"CPRE is calling on the government to act now to reconnect everyone with proper public transport options. That means establishing a dedicated rural transport fund. But recent government funding to re-open some railway lines across the country does not go nearly far enough – especially in the shadow of the £28.8 billion planned spend on roads. If the prime minister and this Government are serious about 'spreading opportunity to every corner of the UK' we need decisive action to stop the march of 'transport deserts'."


For further information, case studies or to interview a spokesperson please contact: 

Jonathan Jones, CPRE Media Relations Lead, 020 7981 2819/ 078 3529 1907 for further information

Campaign for Better Transport press office: 020 3746 2235, communications@bettertransport.org.uk

Notes to editors

The full research paper can be found here.

Transport Deserts: a definition

A 'transport desert' is a settlement which is inappropriately served by public transport in a way that is likely to limit choices and opportunities for the people who live there. Living in a 'transport desert' means that you are reliant on travelling by car for your day to day life. For instance, you might not have access to a train line for getting to work, there might be no bus you can take to pick up groceries, or there might not be enough services to allow you to get to a GP appointment on time. 
It is worth stressing that the concept of a 'transport desert' is a relative one. For an individual, anywhere is a 'transport desert' if you lack the means to use the services and facilities available. Across the country, the quality and extent of public transport varies considerably. Equally, a relative lack of transport choice will mean something very different in a large city compared with a small village.

About the research:

The 'Transport Deserts' methodology is based on a simple indicative scoring system for each settlement. The scoring methodology seeks to capture the extent and usefulness of the public transport services in a way that is relatively simple and easy to understand. Marks are given for frequency of bus and train service in peak and off-peak periods, reflecting different user needs. Limited marks are also given for direct access to coach services and for taxi and community transport.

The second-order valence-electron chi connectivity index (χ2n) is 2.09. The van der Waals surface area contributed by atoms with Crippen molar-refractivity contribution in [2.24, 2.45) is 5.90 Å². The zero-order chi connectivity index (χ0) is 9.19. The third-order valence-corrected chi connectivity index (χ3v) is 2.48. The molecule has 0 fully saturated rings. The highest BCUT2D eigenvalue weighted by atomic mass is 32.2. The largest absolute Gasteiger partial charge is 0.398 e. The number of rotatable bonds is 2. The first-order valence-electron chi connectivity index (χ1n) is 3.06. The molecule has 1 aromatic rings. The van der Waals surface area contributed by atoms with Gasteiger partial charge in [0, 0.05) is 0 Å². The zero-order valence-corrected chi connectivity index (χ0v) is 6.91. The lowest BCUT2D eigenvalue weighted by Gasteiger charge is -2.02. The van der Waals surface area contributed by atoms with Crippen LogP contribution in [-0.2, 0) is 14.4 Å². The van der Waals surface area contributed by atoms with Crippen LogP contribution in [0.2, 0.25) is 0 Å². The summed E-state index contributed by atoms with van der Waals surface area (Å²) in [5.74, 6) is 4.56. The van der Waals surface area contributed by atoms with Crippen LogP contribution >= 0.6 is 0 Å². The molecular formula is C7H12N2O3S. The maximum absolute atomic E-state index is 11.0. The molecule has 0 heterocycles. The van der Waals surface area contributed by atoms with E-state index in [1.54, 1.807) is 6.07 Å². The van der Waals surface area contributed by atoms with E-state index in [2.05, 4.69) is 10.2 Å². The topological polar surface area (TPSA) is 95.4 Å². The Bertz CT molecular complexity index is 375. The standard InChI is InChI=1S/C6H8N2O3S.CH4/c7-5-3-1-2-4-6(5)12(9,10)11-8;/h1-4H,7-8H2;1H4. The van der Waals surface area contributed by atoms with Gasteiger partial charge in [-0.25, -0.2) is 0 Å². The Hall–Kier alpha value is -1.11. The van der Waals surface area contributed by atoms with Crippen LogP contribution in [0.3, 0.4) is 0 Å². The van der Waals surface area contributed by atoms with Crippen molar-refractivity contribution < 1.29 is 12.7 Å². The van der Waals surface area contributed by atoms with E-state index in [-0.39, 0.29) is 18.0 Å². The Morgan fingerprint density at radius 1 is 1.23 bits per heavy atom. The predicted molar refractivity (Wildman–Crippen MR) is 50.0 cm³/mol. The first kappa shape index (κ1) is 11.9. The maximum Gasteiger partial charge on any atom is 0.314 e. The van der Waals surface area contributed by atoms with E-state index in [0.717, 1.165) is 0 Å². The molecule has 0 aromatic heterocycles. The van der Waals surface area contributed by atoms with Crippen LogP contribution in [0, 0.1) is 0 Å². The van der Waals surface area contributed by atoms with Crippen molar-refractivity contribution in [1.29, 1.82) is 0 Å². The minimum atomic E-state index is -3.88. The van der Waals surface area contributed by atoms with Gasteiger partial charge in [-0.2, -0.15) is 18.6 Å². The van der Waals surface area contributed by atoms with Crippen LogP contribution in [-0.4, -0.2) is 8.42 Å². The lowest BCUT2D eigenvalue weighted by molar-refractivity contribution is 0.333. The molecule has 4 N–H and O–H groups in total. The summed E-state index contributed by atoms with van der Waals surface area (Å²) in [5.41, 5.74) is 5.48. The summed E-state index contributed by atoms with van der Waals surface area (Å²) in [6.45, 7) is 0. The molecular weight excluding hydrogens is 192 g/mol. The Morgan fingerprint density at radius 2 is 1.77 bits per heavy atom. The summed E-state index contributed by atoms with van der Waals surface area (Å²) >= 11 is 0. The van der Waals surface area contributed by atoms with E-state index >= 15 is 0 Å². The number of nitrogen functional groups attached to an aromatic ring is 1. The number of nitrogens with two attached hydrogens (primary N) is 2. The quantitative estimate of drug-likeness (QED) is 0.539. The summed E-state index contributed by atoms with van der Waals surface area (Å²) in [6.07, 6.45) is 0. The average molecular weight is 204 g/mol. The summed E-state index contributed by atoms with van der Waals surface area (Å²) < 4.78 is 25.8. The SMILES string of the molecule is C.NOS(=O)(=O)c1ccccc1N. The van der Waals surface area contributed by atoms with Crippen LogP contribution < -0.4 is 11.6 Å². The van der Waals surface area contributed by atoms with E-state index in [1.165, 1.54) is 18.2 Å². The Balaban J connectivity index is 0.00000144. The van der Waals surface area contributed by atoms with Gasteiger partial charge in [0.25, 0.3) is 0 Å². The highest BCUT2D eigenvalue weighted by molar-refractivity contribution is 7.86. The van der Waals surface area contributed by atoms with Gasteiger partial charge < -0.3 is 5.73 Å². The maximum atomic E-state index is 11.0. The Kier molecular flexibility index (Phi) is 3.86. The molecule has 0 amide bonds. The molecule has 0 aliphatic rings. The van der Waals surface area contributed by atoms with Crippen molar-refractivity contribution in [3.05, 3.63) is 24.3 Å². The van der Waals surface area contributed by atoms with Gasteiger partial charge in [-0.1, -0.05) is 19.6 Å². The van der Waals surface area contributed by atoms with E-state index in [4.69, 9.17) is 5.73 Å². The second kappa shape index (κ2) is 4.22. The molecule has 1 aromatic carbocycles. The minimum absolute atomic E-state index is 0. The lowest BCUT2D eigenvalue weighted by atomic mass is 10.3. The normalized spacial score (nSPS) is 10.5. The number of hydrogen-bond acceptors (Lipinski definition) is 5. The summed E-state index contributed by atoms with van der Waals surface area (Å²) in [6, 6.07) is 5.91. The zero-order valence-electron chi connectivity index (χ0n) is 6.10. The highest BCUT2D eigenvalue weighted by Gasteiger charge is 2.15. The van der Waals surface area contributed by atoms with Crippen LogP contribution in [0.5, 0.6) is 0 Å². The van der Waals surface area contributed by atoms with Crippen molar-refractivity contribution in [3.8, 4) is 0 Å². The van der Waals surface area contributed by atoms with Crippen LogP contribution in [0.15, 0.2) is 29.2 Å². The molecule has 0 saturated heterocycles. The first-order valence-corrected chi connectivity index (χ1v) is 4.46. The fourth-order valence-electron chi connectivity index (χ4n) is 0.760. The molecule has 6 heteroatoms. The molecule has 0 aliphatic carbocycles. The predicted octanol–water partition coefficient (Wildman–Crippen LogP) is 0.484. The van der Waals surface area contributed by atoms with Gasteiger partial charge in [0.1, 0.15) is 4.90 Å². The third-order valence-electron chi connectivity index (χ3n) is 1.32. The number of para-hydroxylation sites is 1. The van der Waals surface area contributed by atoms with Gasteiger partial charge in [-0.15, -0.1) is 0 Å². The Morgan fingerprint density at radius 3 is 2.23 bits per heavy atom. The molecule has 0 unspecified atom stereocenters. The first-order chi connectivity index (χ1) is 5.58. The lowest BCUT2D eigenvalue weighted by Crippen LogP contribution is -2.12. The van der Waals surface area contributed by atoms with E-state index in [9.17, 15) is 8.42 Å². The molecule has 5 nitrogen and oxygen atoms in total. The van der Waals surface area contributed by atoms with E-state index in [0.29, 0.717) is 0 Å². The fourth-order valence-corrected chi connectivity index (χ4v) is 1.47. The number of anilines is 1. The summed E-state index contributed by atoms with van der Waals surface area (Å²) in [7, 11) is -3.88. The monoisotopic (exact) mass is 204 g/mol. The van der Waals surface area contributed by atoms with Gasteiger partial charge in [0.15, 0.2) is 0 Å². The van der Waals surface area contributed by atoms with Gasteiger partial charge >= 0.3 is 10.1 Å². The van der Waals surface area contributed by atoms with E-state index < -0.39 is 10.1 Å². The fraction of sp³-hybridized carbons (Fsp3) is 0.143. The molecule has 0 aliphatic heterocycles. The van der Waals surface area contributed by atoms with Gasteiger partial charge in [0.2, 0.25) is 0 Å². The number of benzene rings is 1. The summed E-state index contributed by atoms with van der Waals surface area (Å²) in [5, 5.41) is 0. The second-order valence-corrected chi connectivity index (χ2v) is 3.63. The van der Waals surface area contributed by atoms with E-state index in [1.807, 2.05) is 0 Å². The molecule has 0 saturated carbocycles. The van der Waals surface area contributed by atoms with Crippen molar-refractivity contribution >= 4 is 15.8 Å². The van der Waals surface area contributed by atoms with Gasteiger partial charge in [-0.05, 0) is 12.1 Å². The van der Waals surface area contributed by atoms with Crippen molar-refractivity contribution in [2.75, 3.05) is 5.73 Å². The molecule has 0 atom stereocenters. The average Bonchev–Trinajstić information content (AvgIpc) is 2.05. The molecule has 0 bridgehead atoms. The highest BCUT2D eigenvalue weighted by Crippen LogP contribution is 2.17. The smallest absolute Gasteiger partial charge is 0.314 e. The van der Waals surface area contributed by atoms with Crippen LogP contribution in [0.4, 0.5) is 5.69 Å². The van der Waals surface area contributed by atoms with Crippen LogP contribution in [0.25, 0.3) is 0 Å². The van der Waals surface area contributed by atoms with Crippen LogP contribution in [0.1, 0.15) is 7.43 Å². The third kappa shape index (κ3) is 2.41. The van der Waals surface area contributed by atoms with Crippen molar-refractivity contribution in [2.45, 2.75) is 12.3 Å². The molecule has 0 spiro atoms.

This methodology has been applied to two regions of England; the North East and the South West. These were selected as examples of regions with large rural areas which experience a diverse range of social and economic challenges. In the South West 111 settlements and small towns have been identified. In the North East 51 settlements and small towns have been identified.

Cuts to local bus services

According to Future of the Bus by the Campaign for Better Transport, cuts to local bus services have impacted 3000 bus routes between 2010 and 2018. That’s more than one bus route lost every single day for the last 8 years. Uniquely for a major transport mode, the UK has had no national strategy for buses. The government is set to release a national bus strategy in this parliament.

About CPRE, the countryside charity

CPRE is the countryside charity that campaigns to promote, enhance and protect the countryside for everyone’s benefit, wherever they live. With a local CPRE in every county, we work with communities, businesses and government to find positive and lasting ways to help the countryside thrive - today and for generations to come.

Founded in 1926, President: Emma Bridgewater, Patron: Her Majesty The Queen. www.cpre.org.uk

For more information on CPRE’s position go to our website to view our manifesto in full: 

About Campaign for Better Transport
Campaign for Better Transport operates in England and Wales. We campaign to bring sustainable transport to all and ensure solutions are delivered that improve the wellbeing of communities, quality of life and the environment. Campaign for Better Transport Charitable Trust is a registered charity (1101929).